Successive dismissals had brought a new pair to the crease, Jordon and Taylor, and understandably the scoring slowed as they settled in and at the 10-over stage Mallards had reached 50-3.  Urgent action was clearly needed but Taylor’s bid to introduce said urgency was curtailed when he anticipated Jordon’s fine off-drive resulting in a ‘one’ call. It didn’t. As Jordon stayed in his crease, awaiting a distant fielder’s response, Taylor hurtled down the track before realising he was on his own and was run out by a distance for 2. His disappointment was obvious, especially to those who narrowly evaded his hurled helmet, which left the field several moments before he did. (Some older team members were reminded of what he did to the kitbag the last time someone ran him out – see picture above.)

The injured Wood finally joined the fray and, in a show of management fraternity, ran out Jordon for 7 in a mirror image of the previous dismissal; this time the unfortunate Jordon failed to anticipate the ‘one’ call. (Rumours that Taylor later bought Wood a pint are yet to be confirmed). The flurry of dismissals brought Wisbach to the crease with the score on 57-5 in the 14th over. Thankfully things settled down as the new pair began to rebuild the innings, dreams of reaching the victory target of 146 long since gone.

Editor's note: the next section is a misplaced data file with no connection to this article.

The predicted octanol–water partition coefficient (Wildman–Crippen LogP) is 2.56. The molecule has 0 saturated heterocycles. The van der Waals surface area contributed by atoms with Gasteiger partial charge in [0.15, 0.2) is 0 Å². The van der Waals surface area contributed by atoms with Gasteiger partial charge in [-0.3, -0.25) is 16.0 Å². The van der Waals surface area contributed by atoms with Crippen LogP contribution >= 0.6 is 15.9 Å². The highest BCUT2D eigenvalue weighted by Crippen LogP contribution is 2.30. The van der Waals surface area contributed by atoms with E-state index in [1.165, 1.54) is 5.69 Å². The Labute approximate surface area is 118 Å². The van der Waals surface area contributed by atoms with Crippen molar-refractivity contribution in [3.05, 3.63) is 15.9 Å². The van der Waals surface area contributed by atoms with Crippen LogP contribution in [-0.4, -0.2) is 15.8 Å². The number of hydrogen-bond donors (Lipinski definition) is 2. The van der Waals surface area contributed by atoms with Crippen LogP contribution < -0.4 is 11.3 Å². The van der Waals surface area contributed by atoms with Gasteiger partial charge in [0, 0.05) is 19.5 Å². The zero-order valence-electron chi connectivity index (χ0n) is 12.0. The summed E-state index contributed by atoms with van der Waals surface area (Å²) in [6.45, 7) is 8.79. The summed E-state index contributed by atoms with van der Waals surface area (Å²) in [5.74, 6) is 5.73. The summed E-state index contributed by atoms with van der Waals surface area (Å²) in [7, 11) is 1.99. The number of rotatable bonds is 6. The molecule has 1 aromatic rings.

After the preceding chaos things progressed serenely at around a run-a-ball for the next four overs before Wisbach was unexpectedly dismissed with the score on 81, clipping a full toss straight to square leg for 6.  Beacock joined Wood at the crease for the final two overs, the pair remaining unbeaten on 3 and 19 respectively as the innings came to a close on 91-6 from 20 overs.

With the ground still bathed in sunshine the team enjoyed a few open-air beers and Chorizo crisps (posh smoky bacon) though with two games coming up next week talk inevitably turned to fears of more defections. Burgess and Philby may have been unmasked but who would be the next Anthony Blunt?